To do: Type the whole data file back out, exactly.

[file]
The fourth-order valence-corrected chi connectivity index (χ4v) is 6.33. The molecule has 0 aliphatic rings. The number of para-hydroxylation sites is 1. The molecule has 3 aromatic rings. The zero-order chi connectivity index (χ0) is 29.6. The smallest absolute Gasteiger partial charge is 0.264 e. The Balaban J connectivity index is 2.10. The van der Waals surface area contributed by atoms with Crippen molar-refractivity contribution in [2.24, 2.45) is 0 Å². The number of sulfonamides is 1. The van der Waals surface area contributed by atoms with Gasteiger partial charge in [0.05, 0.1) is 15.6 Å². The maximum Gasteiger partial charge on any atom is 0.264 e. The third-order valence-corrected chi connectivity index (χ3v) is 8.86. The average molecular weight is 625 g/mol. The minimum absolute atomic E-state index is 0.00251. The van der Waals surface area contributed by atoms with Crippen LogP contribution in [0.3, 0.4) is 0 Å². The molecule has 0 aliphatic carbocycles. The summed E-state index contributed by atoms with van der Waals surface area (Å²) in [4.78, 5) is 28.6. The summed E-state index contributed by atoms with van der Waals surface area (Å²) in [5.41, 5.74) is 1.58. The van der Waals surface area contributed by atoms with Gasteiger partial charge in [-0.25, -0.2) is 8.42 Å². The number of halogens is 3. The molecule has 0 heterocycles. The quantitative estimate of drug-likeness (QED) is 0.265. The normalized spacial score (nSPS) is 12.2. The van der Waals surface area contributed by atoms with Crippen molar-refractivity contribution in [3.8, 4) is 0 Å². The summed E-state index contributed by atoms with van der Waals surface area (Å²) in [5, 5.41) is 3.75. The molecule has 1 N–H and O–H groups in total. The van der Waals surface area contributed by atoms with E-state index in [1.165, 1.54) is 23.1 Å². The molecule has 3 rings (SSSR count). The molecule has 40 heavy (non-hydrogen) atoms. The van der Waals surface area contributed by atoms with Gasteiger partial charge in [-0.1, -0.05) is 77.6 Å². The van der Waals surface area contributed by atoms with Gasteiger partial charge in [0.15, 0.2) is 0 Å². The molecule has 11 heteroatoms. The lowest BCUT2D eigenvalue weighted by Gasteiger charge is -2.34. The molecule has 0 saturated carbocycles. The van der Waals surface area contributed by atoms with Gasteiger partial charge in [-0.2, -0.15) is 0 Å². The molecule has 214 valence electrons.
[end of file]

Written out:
The fourth-order valence-corrected chi connectivity index (χ4v) is 6.33. The molecule has 0 aliphatic rings. The number of para-hydroxylation sites is 1. The molecule has 3 aromatic rings. The zero-order chi connectivity index (χ0) is 29.6. The smallest absolute Gasteiger partial charge is 0.264 e. The Balaban J connectivity index is 2.10. The van der Waals surface area contributed by atoms with Crippen molar-refractivity contribution in [2.24, 2.45) is 0 Å². The number of sulfonamides is 1. The van der Waals surface area contributed by atoms with Gasteiger partial charge in [0.05, 0.1) is 15.6 Å². The maximum Gasteiger partial charge on any atom is 0.264 e. The third-order valence-corrected chi connectivity index (χ3v) is 8.86. The average molecular weight is 625 g/mol. The minimum absolute atomic E-state index is 0.00251. The van der Waals surface area contributed by atoms with Crippen LogP contribution in [0.3, 0.4) is 0 Å². The molecule has 0 aliphatic carbocycles. The summed E-state index contributed by atoms with van der Waals surface area (Å²) in [4.78, 5) is 28.6. The summed E-state index contributed by atoms with van der Waals surface area (Å²) in [5.41, 5.74) is 1.58. The van der Waals surface area contributed by atoms with Gasteiger partial charge in [-0.25, -0.2) is 8.42 Å². The number of halogens is 3. The molecule has 0 heterocycles. The quantitative estimate of drug-likeness (QED) is 0.265. The normalized spacial score (nSPS) is 12.2. The van der Waals surface area contributed by atoms with Crippen molar-refractivity contribution in [3.8, 4) is 0 Å². The summed E-state index contributed by atoms with van der Waals surface area (Å²) in [5, 5.41) is 3.75. The molecule has 1 N–H and O–H groups in total. The van der Waals surface area contributed by atoms with E-state index in [1.165, 1.54) is 23.1 Å². The molecule has 3 rings (SSSR count). The molecule has 40 heavy (non-hydrogen) atoms. The van der Waals surface area contributed by atoms with Gasteiger partial charge in [-0.1, -0.05) is 77.6 Å². The van der Waals surface area contributed by atoms with Gasteiger partial charge in [0.15, 0.2) is 0 Å². The molecule has 11 heteroatoms. The lowest BCUT2D eigenvalue weighted by Gasteiger charge is -2.34. The molecule has 0 saturated carbocycles. The van der Waals surface area contributed by atoms with Gasteiger partial charge in [-0.2, -0.15) is 0 Å². The molecule has 214 valence electrons.